Flashbacks: Theresa Hackett at Nigh Noon
Theresa Hackett: Around the Bend at High Noon Gallery
April 8 to May 16, 2021
124 Forsyth Street, between Delancey and Broome streets
New York City, highnoongallery.com
In her show titled Around the Bend, Theresa Hackett leads us through her year of pandemic induced isolation. Uniformly sized, doubled-sided aluminum panels are hung from the ceiling in a zig zag pattern, cleverly dividing space in the deceptively small High Noon gallery. (A selection of unframed works on paper in the back office are also recto-verso, as visitors are free to discover as they are to handle them.) From the start, it’s clear that Hackett is in control of our experience, guiding us through her DMT-release imagery. A subtle consequence of the presentation of the hanging works is the separation from other gallery visitors. This heightened sense of being close—but not too close—is intrinsic to the borderline spiritual experience of viewing this show.
There’s an excitement in walking around a panel that reacts as you displace the air around it. The paintings are animated, fluorescent explosions, its subtle movements only heightening the push and pull of the compositions. Despite the exuberance of the colors, there’s clearly a dark humor running through the show, a cold wintery answer provided for every warm summer embrace. Each panel acts as its own set up and punchline, thwarting any optimistic thought that may seek to escape an anxious cloud hanging over it.
Tactility and touch are integral to these paintings. There are rich sections built up with marble dust and crushed glass in pictures like Supernatural Flashback (side B). The rock-like forms that make up the bottom left corner are reminiscent of a children’s book meant to contextualize abstract ideas like soft and rough, giving a young human something to grasp onto as it discovers the brand-new world around itself. The magma-like ooze that borders the outer edge of the rock amplifies the sense of geologic time. This work feels ancient, with Hackett here to help us excavate and make sense of all this confusing information. The magma-crust is enclosed with a striped band separating the lava from a giant, all seeing eye that could have strayed from a Philip Guston painting, disguised here as a spiral. Again, Hackett is bringing us back in time, the spiral not only being a signifier of the development of fine motor skills, but according to Alexander Calder, “the first gesture of decoration from primitive cultures”. In Supernatural Flashback (Side B), the spiral is a stand in for some form of intelligence. If it ever had control it is clearly losing it as it is usurped by the earth. We’re witnessing a changing of the guard on an imaginably slow timescale. The materials used to make the work echo this sense of deep time. Diatomaceous earth is a medium made of ground fossils and is toxic to insects, dissolving their exoskeletons. A grim irony comes over you thinking about this mineral, especially when considering a picture of nature in revolt. A normally bright, loud acrylic pigment is rendered matte when mixed with it. This d disorients the viewer, allowing the paint to quietly get in on the metaphor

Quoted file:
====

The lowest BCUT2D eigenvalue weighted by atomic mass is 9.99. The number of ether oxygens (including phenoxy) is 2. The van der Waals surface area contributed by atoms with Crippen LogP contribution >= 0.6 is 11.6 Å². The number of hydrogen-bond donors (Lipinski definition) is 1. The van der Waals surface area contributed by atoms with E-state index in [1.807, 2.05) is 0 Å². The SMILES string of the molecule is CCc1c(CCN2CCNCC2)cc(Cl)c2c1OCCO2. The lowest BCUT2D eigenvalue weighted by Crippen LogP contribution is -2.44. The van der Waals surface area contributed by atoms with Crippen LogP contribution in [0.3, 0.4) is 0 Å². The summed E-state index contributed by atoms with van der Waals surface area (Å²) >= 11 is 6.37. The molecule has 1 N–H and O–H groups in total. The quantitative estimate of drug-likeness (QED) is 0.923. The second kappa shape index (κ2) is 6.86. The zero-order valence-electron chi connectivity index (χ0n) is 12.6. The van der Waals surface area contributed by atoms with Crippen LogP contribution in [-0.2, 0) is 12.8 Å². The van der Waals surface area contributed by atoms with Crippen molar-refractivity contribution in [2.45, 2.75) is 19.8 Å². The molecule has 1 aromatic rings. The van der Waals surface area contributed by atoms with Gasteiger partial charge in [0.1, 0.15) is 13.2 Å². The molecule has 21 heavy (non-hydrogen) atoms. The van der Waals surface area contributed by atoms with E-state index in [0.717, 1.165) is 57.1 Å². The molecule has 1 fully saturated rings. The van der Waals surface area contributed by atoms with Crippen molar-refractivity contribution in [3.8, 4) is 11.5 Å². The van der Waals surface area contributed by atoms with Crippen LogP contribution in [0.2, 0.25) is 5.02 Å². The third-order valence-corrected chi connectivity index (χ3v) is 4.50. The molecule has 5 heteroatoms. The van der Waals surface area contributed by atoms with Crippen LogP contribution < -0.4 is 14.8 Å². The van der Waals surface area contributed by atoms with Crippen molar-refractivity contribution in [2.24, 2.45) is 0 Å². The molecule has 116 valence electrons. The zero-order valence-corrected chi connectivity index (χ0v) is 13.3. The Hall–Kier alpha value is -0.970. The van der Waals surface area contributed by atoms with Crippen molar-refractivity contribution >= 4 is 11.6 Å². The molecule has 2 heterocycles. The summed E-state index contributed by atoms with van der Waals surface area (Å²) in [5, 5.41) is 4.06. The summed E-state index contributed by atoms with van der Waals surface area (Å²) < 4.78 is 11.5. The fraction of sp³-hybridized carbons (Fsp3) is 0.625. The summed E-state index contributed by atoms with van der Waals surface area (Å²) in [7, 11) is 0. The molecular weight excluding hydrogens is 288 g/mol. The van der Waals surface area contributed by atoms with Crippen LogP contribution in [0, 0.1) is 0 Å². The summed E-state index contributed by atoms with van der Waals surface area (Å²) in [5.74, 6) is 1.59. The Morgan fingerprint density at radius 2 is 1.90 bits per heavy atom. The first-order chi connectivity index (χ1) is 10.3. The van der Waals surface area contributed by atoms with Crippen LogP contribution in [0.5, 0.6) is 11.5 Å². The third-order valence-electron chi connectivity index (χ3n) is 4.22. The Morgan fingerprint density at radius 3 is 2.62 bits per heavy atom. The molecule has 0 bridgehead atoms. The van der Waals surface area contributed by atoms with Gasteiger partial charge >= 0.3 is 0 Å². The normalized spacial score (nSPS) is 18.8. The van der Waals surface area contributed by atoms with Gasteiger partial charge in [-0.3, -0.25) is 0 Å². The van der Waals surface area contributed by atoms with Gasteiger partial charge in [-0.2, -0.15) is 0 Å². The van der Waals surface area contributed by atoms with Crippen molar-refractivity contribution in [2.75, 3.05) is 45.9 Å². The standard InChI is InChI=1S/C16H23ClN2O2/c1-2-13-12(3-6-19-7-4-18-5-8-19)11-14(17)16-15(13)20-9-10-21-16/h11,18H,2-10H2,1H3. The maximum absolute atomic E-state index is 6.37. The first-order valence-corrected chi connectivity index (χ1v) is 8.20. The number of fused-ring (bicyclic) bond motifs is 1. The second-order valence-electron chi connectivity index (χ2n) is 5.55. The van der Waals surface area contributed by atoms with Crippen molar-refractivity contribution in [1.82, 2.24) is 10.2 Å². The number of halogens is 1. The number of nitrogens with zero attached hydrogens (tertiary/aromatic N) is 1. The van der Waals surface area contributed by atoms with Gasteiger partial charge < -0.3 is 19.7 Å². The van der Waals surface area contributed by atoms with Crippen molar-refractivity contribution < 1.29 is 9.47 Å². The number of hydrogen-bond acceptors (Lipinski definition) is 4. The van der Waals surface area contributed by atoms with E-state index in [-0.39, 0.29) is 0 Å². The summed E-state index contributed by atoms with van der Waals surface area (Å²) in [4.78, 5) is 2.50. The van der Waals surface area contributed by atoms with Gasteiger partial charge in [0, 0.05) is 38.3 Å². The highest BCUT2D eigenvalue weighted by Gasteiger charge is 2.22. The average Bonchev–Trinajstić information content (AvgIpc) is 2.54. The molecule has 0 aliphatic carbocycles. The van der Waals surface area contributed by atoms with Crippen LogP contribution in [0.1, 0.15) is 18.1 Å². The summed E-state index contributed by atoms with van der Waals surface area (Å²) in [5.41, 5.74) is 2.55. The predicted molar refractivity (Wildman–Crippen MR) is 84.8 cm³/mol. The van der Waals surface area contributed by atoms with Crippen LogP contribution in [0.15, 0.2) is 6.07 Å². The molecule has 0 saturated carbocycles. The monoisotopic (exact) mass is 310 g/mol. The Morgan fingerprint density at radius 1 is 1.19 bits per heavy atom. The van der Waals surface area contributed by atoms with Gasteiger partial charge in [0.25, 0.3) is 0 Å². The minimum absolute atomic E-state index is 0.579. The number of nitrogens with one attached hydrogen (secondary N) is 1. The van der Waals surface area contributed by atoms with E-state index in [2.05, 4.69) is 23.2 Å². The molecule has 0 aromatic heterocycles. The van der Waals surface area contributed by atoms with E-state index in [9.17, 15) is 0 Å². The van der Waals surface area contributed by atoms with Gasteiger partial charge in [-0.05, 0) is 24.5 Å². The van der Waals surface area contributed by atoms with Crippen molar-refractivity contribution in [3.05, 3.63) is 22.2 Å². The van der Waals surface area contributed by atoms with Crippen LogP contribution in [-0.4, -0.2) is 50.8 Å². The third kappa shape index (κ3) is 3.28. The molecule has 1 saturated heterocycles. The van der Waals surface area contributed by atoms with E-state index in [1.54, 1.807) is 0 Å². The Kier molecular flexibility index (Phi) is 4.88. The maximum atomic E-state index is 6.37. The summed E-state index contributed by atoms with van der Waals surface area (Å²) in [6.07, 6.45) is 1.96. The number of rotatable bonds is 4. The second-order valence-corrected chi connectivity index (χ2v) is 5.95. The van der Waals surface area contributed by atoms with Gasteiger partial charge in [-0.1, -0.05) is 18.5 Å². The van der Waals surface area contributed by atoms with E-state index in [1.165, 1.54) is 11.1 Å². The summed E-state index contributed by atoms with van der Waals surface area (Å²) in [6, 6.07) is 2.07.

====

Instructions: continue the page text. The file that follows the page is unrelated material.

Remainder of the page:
Elizabeth Murray is present in work like Hiding in The Shadows (side A), where two warm, blue fingers pinch inward to crush an unlucky microorganism. The blue appendages are flanked by dark bands embedded with rock like shapes, cementing their solidity and leaving no escape. We imagine the immense pressure that the amoeba-like form must be under, sympathizing with a blob with spirals for organs. Lines dance across the surface, tempting the viewer to run their fingers across it. Would it even notice our light touch? Probably not, but even an innocent seeming gesture is unthinkable in present company. Hackett seems intent to torture us with surfaces that we will never be able to engage with physically. We are forced to settle for longing glances, keenly aware of the danger of our own contact, no matter how brief.
In firmly enmeshing herself within early humanity’s aesthetics, Hackett helps us connect to a prehistoric sense of newness and wonder overlapped with the unrestrained horror at the unfamiliar and unknown. Her work helps us rediscover an essential part of ourselves, long buried by the development of the self and organized society with all its trappings. She seems to be searching for the same answers ancient peoples might have been concerned with thousands of years ago, the main difference being they had no access to bright, fluorescent pigments to express them with, and the fossils to be ground up were still being formed around them. There is also the obvious barrier they had of finding a way to survive every day, distracting them from artistic pursuits. The desperate search for meaning, however, remains a constant through time. The answers they found are lost to us, their spirituality mostly destroyed by modernity and its relentless march forward. Hackett meets modernism on its own terms and flips it, tenderly but decisively making the familiar completely alien, while telling grand stories. In doing so, she finds her place within a rich history of mythmaking to make sense of turbulent times.